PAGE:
Robert Brownell

First post: Jun 26, 2022 Latest post: Sep 22, 2022
Robert has been living with and receiving treatment for bladder cancer for many years .  Recently, that cancer became more aggressive. Scans revealed that not only had the bladder cancer invaded the bladder wall, but that there was also a second primary cancer. He has both bladder cancer and stage 4 pancreatic cancer that has already metastasized (spread) to his liver.  In April he began a chemotherapy regimen designed to help minimize the progression of these cancers.

Chemotherapy has had some side effects, but Rob says, "Overall, I feel better than I thought I would." No nausea or vomiting! But sometimes he gets hiccups that won't stop and of course the chemo is affecting his white blood cells, red blood cells, and all sorts of other lab values. 

He has been hospitalized a couple times for weakness and to keep a close eye on him. Right now his Penn Medicine team is making sure his kidneys are staying as healthy as possible during treatment.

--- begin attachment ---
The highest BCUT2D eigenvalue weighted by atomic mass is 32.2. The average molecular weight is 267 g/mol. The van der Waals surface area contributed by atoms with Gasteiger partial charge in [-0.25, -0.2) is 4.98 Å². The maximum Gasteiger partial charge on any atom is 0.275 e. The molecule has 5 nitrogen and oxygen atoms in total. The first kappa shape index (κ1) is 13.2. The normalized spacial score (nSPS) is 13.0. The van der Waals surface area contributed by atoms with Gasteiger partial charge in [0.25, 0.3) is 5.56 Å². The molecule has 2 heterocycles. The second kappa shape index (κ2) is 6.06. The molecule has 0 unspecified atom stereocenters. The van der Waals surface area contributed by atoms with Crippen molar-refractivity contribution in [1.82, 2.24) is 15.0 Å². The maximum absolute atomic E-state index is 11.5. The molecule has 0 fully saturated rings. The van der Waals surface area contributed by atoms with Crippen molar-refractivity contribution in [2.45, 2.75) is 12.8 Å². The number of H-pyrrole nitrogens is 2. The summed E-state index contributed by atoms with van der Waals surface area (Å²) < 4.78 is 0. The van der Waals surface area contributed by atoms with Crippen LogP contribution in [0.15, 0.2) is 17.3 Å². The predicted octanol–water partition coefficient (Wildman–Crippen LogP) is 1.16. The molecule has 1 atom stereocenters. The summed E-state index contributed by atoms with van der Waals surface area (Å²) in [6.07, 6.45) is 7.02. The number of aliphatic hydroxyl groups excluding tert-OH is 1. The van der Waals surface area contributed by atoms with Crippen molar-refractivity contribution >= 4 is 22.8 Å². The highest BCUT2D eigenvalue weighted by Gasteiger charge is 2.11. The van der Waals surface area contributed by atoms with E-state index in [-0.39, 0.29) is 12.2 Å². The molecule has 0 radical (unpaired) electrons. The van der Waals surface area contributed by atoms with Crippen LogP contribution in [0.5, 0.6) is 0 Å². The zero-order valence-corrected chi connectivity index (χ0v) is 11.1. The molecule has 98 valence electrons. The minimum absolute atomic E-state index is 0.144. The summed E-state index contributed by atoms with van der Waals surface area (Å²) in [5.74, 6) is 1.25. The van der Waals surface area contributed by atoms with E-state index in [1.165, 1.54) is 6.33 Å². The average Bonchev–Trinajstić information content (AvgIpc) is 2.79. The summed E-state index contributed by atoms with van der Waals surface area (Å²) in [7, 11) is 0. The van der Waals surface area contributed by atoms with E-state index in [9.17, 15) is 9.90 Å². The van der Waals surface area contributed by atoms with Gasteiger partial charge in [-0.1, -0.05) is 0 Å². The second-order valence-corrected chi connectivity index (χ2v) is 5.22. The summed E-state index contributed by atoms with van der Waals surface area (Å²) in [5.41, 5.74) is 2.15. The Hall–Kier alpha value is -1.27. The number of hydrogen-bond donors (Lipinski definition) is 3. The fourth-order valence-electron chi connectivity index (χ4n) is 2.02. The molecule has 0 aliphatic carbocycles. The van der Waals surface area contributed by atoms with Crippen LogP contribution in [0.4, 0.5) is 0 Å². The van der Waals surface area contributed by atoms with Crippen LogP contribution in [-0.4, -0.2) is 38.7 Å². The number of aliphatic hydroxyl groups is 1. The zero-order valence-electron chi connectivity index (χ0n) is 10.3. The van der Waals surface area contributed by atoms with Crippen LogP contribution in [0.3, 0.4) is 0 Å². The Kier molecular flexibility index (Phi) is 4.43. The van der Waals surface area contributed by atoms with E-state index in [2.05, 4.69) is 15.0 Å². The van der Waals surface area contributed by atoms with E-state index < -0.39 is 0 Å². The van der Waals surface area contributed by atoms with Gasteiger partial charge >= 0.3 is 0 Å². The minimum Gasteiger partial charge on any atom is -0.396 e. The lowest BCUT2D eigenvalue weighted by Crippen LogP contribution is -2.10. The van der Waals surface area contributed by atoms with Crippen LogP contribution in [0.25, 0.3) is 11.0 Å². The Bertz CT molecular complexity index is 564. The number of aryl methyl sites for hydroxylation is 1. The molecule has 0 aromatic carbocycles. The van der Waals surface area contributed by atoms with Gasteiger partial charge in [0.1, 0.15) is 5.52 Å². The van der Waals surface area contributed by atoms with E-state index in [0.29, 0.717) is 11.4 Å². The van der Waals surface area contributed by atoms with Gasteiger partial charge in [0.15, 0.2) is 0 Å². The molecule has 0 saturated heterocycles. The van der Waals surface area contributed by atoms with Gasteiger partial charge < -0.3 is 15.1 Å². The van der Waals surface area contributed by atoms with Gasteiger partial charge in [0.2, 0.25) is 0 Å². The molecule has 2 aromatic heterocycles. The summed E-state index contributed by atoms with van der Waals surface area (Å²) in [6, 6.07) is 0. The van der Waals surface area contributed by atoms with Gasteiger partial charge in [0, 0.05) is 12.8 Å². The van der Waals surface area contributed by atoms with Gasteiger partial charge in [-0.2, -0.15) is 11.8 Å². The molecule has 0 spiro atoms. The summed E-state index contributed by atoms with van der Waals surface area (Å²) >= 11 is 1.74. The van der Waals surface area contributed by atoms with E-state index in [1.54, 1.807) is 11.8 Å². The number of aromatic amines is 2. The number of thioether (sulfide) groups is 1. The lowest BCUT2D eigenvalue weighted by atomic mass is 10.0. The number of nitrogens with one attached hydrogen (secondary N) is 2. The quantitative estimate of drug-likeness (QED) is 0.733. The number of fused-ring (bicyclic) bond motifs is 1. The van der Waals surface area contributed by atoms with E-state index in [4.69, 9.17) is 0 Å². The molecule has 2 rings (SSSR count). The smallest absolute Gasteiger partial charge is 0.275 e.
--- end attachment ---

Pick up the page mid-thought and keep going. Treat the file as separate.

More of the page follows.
June 2022

Update July 2022: 
To prevent kidney failure (due to his bladder tumor blocking urine from flowing freely into his bladder), Robert had percutaneous nephrostomy tubes (PCNs) inserted into both kidneys. These tubes drain to the outside, keeping the kidneys from being overly stressed. Maybe this is also helping stabilize his blood pressure, which has been very erratic.  He is also suffering from some intermittent left-side weakness (left hand and foot) which may be due to having one carotid artery fully blocked. The other one was 75% blocked and a surgeon opened that one, saying that just one open  carotid artery would be enough to supply the brain with blood. The fully blocked artery would be dangerous to work on.... it might set clots free that would lodge in the brain. No one is really sure what is causing the intermittent weakness. It mimics stroke symptoms, but is not like a classic stroke. The symptoms come and go and CT scans show no real damage. This is a complicated case... with Robert seeing cardiologists and neurologists along with his oncologist.